S6: Scissors up front , just grab it. Engineering teacher Patrick Martin is also a longtime skateboarder. In class , he gives lessons on the dynamics and function of skateboarding. Right now , students are designing models of a skatepark using cardboard , paper straws and hot glue to create replicas.

S7: The education value is learning about scale , how things are put together. We are assembling them so they're working as designers , they're working as engineers.

S6: They're seeing how they need to be supported.

S7: How the pieces fit together.

S6: Then it's outside to practice. Eighth grader Isabella Culver had never skated. About a year ago , she started watching her cousin in action. Now she has her own skateboard and a desire to mastered this new skill.

S3: I think considering where I started , I have grown a lot.

S6:

S2:

S3: Emotion , like the way the board rides , want to say empowering makes you feel good.

S6: The idea for a radical change from middle school to a specialized sports and health science academy came from the teachers and staff who then got the support of parents and the community and final approval from the La mesa Spring Valley School Board in its first semester this fall. Enrollment increased by 80 students who wanted to be included in the new curriculum. Next year , the Parkway Academy will add a sixth grade class to the mix. Principal Root says it is geared to preparing middle schoolers for a better academic future. With sports , it's not only about winning and being the best , it's learning how to be a good teammate , how to collaborate , how to communicate , how to really kind of persevere and be resilient when things get tough. The distinct sound of Success on four Wheels. M.G. Perez , KPBS News.

S4: You're listening to KPBS midday Edition. I'm Jade Hindman with Maureen CAVANAUGH. The 23rd annual San Diego Asian Film Festival kicks off on Thursday with the documentary Bad Acts at the San Diego Natural History Museum. This year's festival returns to pre-pandemic numbers with more than 130 films from more than 30 countries and screening at four venues. KPBS film critic Beth ACCOMANDO speaks with the festival's artistic director , Brian Hu , about some of those films.

S3: Brian , you are about to launch this year's San Diego Asian Film Festival. But before we talk about the films , I wanted you to remind people of the breadth of the festival in terms of the different countries that are actually represented.

S7: Yeah , Usually when people think about Asian cinema or Asian anything , they think about Chinese , Korean , Japanese. But one of our goals is to remind everybody that Asia is the biggest continent in the world and they're making movies everywhere and really good ones at that. So obviously we need to talk about India. India is one of the biggest producers of film in the world. And India makes more than just Bollywood films. India has this bustling new independent film scene. Films made in multiple languages. And so we've got a couple of films from India. We've have films from Afghanistan , films from Indonesia. And we also especially want to highlight the films from the Pacific Islands. So we have work from New Zealand. And I would say the heart of our festival is actually the films from Asian-American , Asian Canadian filmmakers. This is a film festival that is largely founded and organized by Asian-Americans. And I think one of our goals is to give a platform for marginalized voices , United States. I mean , Asian-Americans don't have huge visibility in Hollywood or in the mainstream media. So those filmmakers and artists who will go out there to put themselves on the screen , we want to give them a platform as well.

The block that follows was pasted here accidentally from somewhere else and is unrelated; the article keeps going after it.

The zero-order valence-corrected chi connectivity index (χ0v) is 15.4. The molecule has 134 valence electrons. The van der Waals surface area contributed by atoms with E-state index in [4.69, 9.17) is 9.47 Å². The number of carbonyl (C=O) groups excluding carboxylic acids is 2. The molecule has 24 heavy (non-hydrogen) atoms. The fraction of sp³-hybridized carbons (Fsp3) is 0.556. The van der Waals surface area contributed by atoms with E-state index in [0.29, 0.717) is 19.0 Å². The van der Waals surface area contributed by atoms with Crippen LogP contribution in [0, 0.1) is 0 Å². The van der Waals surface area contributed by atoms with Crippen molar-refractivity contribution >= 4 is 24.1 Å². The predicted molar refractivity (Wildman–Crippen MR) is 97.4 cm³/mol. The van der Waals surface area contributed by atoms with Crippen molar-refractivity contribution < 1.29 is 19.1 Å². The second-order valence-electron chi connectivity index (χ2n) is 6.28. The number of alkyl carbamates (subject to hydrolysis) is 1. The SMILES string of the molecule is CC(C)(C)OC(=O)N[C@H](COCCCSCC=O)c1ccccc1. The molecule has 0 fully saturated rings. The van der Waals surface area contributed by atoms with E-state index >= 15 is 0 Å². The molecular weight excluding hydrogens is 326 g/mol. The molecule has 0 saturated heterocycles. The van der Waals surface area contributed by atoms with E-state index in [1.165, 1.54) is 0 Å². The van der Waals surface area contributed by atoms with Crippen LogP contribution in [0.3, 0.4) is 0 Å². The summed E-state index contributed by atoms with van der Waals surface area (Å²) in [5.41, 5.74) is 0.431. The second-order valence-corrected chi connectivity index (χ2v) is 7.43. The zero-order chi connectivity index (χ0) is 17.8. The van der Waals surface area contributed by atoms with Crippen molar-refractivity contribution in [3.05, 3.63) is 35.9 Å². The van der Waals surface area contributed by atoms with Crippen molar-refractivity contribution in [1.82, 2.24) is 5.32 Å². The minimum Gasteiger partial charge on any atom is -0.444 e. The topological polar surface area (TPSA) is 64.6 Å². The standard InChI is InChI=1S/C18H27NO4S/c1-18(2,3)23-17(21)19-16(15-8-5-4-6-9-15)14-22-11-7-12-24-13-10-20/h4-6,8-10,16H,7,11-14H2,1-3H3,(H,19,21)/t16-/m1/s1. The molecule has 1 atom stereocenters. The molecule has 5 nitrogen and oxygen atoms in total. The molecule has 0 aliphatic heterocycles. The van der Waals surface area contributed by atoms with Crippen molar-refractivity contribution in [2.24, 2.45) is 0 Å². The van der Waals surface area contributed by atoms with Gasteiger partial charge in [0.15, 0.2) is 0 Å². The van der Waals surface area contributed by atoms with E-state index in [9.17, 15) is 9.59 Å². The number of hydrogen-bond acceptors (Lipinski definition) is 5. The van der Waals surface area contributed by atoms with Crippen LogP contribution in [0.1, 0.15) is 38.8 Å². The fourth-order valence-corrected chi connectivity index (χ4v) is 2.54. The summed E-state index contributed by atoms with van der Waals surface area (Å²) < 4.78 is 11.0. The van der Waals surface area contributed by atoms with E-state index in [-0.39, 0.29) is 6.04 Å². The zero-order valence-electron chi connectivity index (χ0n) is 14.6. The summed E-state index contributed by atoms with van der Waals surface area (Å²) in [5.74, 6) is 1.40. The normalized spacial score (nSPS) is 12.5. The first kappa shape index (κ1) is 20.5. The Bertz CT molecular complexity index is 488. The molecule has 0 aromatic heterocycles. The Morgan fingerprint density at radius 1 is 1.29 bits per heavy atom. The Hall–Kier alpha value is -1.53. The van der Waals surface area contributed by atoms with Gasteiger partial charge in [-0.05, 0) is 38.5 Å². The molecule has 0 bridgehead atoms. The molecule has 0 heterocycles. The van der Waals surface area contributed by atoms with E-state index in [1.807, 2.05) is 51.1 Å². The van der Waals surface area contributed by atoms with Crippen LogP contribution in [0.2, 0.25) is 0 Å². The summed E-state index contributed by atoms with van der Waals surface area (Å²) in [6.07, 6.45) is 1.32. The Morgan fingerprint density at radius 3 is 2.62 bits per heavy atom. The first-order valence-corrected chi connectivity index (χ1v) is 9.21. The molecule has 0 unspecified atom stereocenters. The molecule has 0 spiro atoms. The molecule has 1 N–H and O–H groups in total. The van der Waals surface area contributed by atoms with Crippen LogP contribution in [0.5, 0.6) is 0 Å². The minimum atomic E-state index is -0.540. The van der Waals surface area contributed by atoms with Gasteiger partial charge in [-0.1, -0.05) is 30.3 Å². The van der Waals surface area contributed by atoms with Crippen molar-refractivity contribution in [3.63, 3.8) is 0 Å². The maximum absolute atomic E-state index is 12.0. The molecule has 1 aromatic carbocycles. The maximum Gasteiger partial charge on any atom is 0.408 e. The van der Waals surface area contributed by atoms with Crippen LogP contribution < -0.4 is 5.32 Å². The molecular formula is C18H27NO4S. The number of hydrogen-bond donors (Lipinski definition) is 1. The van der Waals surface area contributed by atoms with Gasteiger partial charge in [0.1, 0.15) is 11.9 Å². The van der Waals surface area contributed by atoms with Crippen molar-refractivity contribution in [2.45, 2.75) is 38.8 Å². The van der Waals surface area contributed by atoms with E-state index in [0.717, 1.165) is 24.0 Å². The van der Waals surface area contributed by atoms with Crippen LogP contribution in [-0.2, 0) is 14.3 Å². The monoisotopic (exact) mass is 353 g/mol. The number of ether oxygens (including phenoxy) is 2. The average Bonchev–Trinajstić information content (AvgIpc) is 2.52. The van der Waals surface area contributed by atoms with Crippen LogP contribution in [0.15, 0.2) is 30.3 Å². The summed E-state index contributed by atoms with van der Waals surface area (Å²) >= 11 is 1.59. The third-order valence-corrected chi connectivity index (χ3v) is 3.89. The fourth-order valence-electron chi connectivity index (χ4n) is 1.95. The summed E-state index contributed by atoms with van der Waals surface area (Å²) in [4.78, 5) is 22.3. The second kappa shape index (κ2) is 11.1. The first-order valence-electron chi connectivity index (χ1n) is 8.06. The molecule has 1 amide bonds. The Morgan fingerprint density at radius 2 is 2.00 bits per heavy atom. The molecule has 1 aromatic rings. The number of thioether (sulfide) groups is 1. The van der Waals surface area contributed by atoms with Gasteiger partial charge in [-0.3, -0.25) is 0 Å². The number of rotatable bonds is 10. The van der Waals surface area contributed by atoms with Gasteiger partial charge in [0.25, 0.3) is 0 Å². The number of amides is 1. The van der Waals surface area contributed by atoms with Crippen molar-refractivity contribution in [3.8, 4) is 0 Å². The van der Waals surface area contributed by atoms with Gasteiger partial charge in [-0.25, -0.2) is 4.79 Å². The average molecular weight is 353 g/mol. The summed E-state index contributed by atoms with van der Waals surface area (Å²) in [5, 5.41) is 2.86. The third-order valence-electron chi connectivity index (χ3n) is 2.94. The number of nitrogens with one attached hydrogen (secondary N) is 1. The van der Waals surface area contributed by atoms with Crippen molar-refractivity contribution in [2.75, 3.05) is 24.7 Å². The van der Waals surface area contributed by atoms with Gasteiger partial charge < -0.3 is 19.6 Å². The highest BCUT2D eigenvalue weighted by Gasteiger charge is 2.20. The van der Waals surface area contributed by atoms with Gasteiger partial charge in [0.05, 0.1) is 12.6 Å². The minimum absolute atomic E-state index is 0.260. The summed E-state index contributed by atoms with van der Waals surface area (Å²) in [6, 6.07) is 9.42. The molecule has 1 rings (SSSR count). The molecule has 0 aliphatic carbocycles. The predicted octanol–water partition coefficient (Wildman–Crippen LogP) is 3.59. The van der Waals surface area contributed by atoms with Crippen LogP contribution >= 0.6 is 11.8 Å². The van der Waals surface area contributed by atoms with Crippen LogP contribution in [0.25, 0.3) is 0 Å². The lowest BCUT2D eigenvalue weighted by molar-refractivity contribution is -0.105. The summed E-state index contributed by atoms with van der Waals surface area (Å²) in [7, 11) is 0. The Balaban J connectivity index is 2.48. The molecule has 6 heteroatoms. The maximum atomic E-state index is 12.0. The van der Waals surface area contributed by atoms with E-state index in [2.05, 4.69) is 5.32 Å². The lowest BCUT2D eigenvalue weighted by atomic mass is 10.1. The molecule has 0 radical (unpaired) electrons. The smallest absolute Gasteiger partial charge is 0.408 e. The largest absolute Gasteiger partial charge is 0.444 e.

S3: And one film that you have comes from Australia , which is we are still here and talk about this. This is like an anthology film.

S7: We've seen a number of anthology films coming from the Pacific Islands recently. I guess the idea is when you have so many young new filmmakers who are just dying have a chance to tell their stories. Why don't you just put like ten of them in one in one movie ? Right. And so usually what we get is like a feature length film from New Zealand , for instance , with eight short films together , and together they show a kaleidoscope of the Maori experience. But this one is a little bit more ambitious than that. Yes , they're putting they're allowing filmmakers from India , New Zealand , Australia , Samoa to each have their own little short piece , but they're woven together in a way that they're overlapping. One begins another and then stops halfway , another one begins , then it resumes later on. And they're really ambitious. Part about it is , I think , the take as the impetus. Like Captain Cook's arrival in the Pacific Islands as a kind of like spark to Indigenous people having a voice , but then that cascades into talking about anti-colonial resistance and then that that turns into this like incredible imagining of what the future might look like. So it's kind of a sci fi element to as animation. Yeah. So not only does it show that there are many voices in the Pacific islands of Indigenous voices , but that they're really thinking outside of the box. And it's not just like , we'll give you money , we should give you money to make Indigenous films , we should give you money to make any kind of movies because you can make animation and sci fi and everything else.

S3: So those are young filmmakers , or at least filmmakers who are just starting out. But you also have a showcase on the Masters , and this is great because it may introduce a new generation of people to filmmakers who have a great body of work and have been making films for years or decades.